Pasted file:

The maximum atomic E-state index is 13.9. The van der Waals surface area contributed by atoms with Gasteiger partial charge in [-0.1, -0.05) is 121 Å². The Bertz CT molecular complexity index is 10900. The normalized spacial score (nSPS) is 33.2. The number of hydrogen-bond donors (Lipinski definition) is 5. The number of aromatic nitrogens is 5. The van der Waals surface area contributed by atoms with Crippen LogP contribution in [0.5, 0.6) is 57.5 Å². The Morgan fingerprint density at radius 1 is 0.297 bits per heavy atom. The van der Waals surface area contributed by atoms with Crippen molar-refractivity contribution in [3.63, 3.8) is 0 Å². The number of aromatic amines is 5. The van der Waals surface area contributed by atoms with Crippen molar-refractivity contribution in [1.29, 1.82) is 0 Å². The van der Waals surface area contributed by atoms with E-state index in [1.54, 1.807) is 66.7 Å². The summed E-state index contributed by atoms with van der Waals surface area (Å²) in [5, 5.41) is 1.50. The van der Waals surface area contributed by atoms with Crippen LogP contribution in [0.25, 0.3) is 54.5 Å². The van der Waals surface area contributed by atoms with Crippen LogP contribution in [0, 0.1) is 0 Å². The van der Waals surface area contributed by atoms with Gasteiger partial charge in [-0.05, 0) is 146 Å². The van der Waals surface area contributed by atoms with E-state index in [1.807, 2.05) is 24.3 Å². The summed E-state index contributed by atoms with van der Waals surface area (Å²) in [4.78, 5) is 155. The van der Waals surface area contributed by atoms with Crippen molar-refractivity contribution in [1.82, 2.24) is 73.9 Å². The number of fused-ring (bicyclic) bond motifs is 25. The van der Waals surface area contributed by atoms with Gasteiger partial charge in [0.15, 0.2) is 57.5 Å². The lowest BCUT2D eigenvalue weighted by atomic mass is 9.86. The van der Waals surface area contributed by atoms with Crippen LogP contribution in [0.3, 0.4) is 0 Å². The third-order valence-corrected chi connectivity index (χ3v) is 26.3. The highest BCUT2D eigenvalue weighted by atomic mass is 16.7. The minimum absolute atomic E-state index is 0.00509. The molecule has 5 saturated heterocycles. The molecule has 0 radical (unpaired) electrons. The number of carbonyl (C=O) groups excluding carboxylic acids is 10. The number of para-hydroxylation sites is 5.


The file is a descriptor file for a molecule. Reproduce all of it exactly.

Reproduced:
The maximum atomic E-state index is 13.9. The van der Waals surface area contributed by atoms with Gasteiger partial charge in [-0.1, -0.05) is 121 Å². The Bertz CT molecular complexity index is 10900. The normalized spacial score (nSPS) is 33.2. The number of hydrogen-bond donors (Lipinski definition) is 5. The number of aromatic nitrogens is 5. The van der Waals surface area contributed by atoms with Crippen LogP contribution in [0.5, 0.6) is 57.5 Å². The Morgan fingerprint density at radius 1 is 0.297 bits per heavy atom. The van der Waals surface area contributed by atoms with Crippen molar-refractivity contribution in [3.63, 3.8) is 0 Å². The number of aromatic amines is 5. The van der Waals surface area contributed by atoms with Crippen molar-refractivity contribution in [1.29, 1.82) is 0 Å². The van der Waals surface area contributed by atoms with E-state index in [1.54, 1.807) is 66.7 Å². The summed E-state index contributed by atoms with van der Waals surface area (Å²) in [5, 5.41) is 1.50. The van der Waals surface area contributed by atoms with Crippen LogP contribution in [0.25, 0.3) is 54.5 Å². The van der Waals surface area contributed by atoms with Crippen LogP contribution in [0, 0.1) is 0 Å². The van der Waals surface area contributed by atoms with Gasteiger partial charge in [-0.05, 0) is 146 Å². The van der Waals surface area contributed by atoms with E-state index in [1.807, 2.05) is 24.3 Å². The summed E-state index contributed by atoms with van der Waals surface area (Å²) in [4.78, 5) is 155. The van der Waals surface area contributed by atoms with Crippen molar-refractivity contribution in [1.82, 2.24) is 73.9 Å². The number of fused-ring (bicyclic) bond motifs is 25. The van der Waals surface area contributed by atoms with Gasteiger partial charge in [0.15, 0.2) is 57.5 Å². The lowest BCUT2D eigenvalue weighted by atomic mass is 9.86. The van der Waals surface area contributed by atoms with Crippen LogP contribution in [0.3, 0.4) is 0 Å². The third-order valence-corrected chi connectivity index (χ3v) is 26.3. The highest BCUT2D eigenvalue weighted by atomic mass is 16.7. The minimum absolute atomic E-state index is 0.00509. The molecule has 5 saturated heterocycles. The molecule has 0 radical (unpaired) electrons. The number of carbonyl (C=O) groups excluding carboxylic acids is 10. The number of para-hydroxylation sites is 5.